Robert B. Parker
Robert B. Parker
Robert B. Parker, the bestselling, award-wining author of more than 45 books for Penguin Group (USA)'s G. P. Putnam's Sons and Berkley Books imprints, died suddenly on January 18, 2010 at his home in Cambridge, Massachusetts. He was 77.
Long acknowledged as the dean of American crime fiction, Mr. Parker was named Grand Master of the Edgar Awards in 2002 by the Mystery Writers of America, an honor shared with earlier masters such as Alfred Hitchcock and Ellery Queen. He was renowned for his Spenser novels, featuring the wise-cracking, street-smart Boston private-eye, which earned him a devoted following and reams of critical acclaim. The New York Times Book Review said of the Spenser books: "We are witnessing one of the great series in the history of the American detective story." Mr. Parker began writing his Spenser novels in 1971 while teaching at Boston's Northeastern University. Little did he suspect then that his witty, literate prose and psychological insights would make him the keeper of the flame of America's rich tradition of detective fiction. Mr. Parker also launched two other bestselling series featuring, respectively, Massachusetts police chief Jesse Stone and Boston private detective Sunny Randall. In addition, Mr. Parker authored four national bestselling Westerns and successfully crossed over to the young adult market, writing several bestsellers for Philomel, a Penguin Young Readers Group imprint.
Helen Brann, Mr. Parker's literary agent of 37 years, said, "Bob wrote five pages a day every day but Sunday (and some holidays or vacations with his wife Joan) every day of his adult life. He was very clear about it. No more and no less than five pages. Bob was 'one of the ones' in my life, a friend whose kindness, wit, loyalty and sense of honor, all of which were reflected in his work, I have counted on on a daily basis all these years. I shall miss him deeply."
Mr. Parker published more than 60 books worldwide during this career and has been translated in 24 countries. His latest, SPLIT IMAGE, a Jesse Stone novel, is being published by Putnam next month. The Boston Globe has called Mr. Parker "a force of nature."
Mr. Parker's Spenser books were the basis for the popular television series, "Spenser: For Hire", starring Robert Urich, which ran for four years on ABC-TV, with the Arts & Entertainment Network producing three Spenser television movies starring Joe Mantegna. The Jesse Stone series inspired seven made-for-television movies starring Tom Selleck, the latest to be aired by CBS-TV this spring. Mr. Selleck said, "It has been my privilege to have known Robert B. Parker, not only as a fine writer, but also as a collaborator, an inspiration and a friend. Together we have made seven Jesse Stone films for CBS --- based upon the character created by Bob and embraced by audiences the world over. Bob was an enthusiastic supporter of our films. To them, he contributed his spirit and his passion, as well as his wise and generous counsel. He was my friend and I shall greatly miss him."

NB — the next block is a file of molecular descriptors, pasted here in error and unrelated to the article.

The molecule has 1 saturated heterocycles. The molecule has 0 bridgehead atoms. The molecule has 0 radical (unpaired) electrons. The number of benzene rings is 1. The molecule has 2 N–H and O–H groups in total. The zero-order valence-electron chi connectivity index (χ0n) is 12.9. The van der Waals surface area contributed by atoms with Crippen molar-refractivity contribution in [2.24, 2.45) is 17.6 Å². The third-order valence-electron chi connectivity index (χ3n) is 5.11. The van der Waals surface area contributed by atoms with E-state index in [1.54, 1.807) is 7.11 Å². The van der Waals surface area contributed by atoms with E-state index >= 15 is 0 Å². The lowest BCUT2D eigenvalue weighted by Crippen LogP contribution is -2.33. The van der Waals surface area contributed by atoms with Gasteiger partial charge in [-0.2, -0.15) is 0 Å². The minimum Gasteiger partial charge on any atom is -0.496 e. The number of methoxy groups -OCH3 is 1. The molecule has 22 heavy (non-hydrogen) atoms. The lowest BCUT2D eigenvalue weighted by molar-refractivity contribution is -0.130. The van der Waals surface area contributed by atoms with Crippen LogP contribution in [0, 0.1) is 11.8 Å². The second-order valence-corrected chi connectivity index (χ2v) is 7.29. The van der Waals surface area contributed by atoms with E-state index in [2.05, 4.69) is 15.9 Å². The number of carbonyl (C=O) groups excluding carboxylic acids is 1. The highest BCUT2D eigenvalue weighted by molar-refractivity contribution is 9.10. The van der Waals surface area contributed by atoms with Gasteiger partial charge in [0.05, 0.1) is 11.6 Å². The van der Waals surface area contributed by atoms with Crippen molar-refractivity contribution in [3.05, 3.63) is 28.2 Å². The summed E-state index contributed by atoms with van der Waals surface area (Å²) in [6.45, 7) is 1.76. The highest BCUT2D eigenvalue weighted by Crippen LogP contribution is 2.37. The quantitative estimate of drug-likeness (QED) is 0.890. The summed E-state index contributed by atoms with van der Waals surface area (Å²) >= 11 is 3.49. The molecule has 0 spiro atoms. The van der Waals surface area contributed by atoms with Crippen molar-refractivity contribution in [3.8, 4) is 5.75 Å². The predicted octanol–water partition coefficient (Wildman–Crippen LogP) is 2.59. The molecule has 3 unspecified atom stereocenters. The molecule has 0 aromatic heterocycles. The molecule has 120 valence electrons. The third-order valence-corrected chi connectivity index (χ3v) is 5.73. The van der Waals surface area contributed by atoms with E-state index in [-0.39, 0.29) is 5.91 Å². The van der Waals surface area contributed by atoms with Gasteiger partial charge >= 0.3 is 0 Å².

Mr. Parker's bestselling Western novel, APPALOOSA, was made into a major motion picture by New Line, starred Ed Harris and Viggo Mortensen, and was a box office hit in 2008. Ed Harris commented, "It's a sad day. Not only has the world lost one of its most prolific and entertaining authors, but on a personal level I lost a good friend, a man who afforded me one of the most rewarding experiences of my life, the filming of Appaloosa. He was incredibly generous and supportive and I will miss him dearly. My sympathy goes out to Joan and his sons."
Mr. Parker was born on September 17, 1932 in Springfield, Massachusetts. He graduated from Boston University, where he received his Masters and PhD. He was married to his wife Joan H. Parker for 53 years. They attended Colby College together, and they were married in 1956, after Mr. Parker completed his Army service in Korea. They have two sons, David, a dancer/choreographer, and Daniel, an actor.
Mr. Parker dedicated every book he wrote to his wife and once said, "Joan has been the central factor in my life since I was a child. You wouldn't understand me unless you understand me and her." He said of his character, Spenser: "What makes him interesting is the struggle for his autonomy; for Spenser, it is continuing struggle. Part of the reason he has to struggle is that he has allowed himself to be in love and to care. The struggle between care and commitment and autonomy lends tension to the form."
Mr. Parker's longtime editor, Christine Pepe, Executive Editor, G. P. Putnam's Sons, commented, "What mattered most to Bob were his family and his writing, and those were the only things that he needed to be happy. He will be deeply missed by all us at Putnam, and by his fans everywhere."
Robert B. Parker